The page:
The human body is the entire structure of a human organism and comprises a head, neck, torso, two arms and two legs. By the time the human reaches adulthood, the body consists of close to 100 trillion cells, the basic unit of life. These cells are organised biologically to eventually form the whole body.
Facial hair is a secondary sex characteristic of human males. Men typically start developing facial hair in the later years of puberty or adolescence, between seventeen and twenty years of age, and most do not finish developing a fully adult beard until their early twenties or later. This varies, as boys may first develop facial hair between fourteen and sixteen years of age, and boys as young as eleven have been known to develop facial hair. In addition, the patches of hair can vary between bushy and bristly. Women are also capable of developing facial hair, especially after menopause, though typically significantly less than men.
Male pogonotrophy (the growing of facial hair; i.e., beardedness) is often culturally associated with wisdom and virility. Men may style their facial hair into beards, moustaches, goatees or sideburns; others completely shave their facial hair. The term "whiskers," when used to refer to human facial hair, indicates the hair on the chin and cheeks.
A safety razor is a shaving implement with a protective device positioned between the edge of the blade and the skin. The term was first used in a patent issued in 1880, for a razor in the basic contemporary configuration with a handle attached at right angles to a head in which a removable blade is placed (although this form predated the patent). Its edge was protected by a comb patterned on various types of protective guards that had been affixed to open-blade straight razors during the preceding decades. Some safety razors in present-day production retain a comb but the more common protective device is now a solid safety bar. The initial purpose of these protective devices was to reduce the level of skill needed for injury-free shaving, thereby reducing the reliance on professional barbers for providing that service and raising grooming standards. Prior to the introduction of the disposable razor blade by King C. Gillette in 1901, however, safety razor users still needed to strop and hone the edges of their blades. These are not trivial skills (honing frequently being left to a professional) and remained a barrier to the ubiquitous adopting of the be your own barber ideal.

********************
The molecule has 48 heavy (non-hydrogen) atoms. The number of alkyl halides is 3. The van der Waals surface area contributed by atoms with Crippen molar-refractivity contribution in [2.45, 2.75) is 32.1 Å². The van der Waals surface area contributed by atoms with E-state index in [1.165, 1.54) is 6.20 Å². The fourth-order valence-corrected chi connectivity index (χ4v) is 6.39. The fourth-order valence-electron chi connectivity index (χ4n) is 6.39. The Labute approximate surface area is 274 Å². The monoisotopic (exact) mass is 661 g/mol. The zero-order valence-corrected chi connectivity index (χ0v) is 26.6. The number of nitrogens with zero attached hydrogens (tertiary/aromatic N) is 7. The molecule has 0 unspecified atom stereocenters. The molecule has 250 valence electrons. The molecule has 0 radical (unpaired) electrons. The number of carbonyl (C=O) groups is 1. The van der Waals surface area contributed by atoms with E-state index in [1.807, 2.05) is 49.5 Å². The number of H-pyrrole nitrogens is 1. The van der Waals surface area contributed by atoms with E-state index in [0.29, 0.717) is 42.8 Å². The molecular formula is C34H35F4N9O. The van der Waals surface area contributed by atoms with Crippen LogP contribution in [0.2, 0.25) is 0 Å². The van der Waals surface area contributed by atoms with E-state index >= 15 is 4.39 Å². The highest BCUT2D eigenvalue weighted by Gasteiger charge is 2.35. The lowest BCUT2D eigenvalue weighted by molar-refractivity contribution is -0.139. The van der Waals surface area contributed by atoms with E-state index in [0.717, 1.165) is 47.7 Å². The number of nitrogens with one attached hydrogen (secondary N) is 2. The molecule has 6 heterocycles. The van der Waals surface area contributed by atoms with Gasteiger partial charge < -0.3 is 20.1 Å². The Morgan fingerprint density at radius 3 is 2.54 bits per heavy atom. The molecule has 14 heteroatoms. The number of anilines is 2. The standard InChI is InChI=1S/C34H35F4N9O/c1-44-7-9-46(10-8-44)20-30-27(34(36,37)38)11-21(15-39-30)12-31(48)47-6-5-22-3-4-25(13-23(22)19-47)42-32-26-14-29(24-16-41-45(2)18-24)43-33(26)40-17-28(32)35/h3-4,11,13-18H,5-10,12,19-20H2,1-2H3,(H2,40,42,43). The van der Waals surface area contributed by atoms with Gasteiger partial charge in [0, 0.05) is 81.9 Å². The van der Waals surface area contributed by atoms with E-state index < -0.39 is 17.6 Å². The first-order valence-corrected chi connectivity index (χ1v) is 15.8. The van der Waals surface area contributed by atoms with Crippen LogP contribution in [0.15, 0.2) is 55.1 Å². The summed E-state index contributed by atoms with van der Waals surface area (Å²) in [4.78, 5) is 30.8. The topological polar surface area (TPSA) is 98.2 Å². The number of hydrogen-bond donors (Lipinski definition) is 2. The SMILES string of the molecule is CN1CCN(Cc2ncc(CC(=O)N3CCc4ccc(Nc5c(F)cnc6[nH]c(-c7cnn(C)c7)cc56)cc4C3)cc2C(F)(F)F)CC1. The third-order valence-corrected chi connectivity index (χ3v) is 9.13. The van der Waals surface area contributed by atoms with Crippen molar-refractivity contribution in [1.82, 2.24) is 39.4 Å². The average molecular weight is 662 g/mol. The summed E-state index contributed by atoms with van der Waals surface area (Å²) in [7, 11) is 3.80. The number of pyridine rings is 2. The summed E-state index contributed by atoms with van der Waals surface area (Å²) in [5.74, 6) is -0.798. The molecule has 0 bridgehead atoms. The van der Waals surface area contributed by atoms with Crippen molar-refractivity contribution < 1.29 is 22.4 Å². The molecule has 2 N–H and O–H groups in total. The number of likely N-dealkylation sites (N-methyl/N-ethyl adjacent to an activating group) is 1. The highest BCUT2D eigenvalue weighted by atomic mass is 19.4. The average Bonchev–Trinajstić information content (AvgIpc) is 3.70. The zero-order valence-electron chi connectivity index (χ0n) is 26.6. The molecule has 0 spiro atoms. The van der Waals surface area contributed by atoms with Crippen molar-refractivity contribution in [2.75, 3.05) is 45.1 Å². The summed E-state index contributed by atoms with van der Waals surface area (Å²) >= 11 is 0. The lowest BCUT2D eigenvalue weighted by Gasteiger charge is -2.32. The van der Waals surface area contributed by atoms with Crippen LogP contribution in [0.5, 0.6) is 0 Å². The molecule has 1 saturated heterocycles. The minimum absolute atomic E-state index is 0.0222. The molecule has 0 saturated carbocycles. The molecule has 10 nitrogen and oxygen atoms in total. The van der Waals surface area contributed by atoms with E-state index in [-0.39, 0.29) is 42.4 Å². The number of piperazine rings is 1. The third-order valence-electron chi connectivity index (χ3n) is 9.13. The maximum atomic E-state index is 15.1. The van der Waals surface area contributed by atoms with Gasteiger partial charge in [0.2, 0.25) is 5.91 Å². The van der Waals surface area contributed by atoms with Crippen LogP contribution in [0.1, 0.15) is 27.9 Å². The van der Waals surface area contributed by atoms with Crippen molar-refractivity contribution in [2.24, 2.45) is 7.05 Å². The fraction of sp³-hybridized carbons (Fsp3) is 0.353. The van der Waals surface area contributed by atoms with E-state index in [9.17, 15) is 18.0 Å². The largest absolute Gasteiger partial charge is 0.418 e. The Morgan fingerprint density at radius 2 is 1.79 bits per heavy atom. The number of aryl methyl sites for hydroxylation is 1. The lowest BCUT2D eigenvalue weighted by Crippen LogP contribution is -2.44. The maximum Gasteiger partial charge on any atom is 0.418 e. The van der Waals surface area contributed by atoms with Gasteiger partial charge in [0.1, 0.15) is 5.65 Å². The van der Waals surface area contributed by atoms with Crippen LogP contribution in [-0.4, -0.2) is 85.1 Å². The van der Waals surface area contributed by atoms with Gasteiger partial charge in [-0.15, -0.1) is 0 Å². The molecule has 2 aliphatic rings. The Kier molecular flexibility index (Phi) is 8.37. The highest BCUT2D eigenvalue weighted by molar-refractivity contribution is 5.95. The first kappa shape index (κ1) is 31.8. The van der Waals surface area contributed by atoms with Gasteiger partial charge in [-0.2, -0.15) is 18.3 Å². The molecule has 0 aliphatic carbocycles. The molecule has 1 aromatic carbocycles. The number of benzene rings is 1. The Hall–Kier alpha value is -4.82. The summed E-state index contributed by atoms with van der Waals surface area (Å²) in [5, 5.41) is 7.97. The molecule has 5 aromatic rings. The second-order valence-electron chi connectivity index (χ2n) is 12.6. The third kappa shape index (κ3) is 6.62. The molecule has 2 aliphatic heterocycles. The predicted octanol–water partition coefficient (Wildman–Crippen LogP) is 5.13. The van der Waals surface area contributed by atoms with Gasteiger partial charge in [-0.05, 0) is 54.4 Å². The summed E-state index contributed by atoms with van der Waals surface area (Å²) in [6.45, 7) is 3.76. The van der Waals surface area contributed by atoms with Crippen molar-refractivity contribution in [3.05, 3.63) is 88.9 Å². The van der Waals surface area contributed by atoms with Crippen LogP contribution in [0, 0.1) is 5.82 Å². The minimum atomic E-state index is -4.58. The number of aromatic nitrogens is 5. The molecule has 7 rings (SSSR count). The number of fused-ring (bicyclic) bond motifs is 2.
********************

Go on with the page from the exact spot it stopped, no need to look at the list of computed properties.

In the context of machining, a cutting tool (or cutter) is any tool that is used to remove material from the workpiece by means of shear deformation. Cutting may be accomplished by single-point or multipoint tools. Single-point tools are used in turning, shaping, plaining and similar operations, and remove material by means of one cutting edge. Milling and drilling tools are often multipoint tools. Grinding tools are also multipoint tools. Each grain of abrasive functions as a microscopic single-point cutting edge (although of high negative rake angle), and shears a tiny chip.
Cutting tools must be made of a material harder than the material which is to be cut, and the tool must be able to withstand the heat generated in the metal-cutting process. Also, the tool must have a specific geometry, with clearance angles designed so that the cutting edge can contact the workpiece without the rest of the tool dragging on the workpiece surface. The angle of the cutting face is also important, as is the flute width, number of flutes or teeth, and margin size. In order to have a long working life, all of the above must be optimized, plus the speeds and feeds at which the tool is run.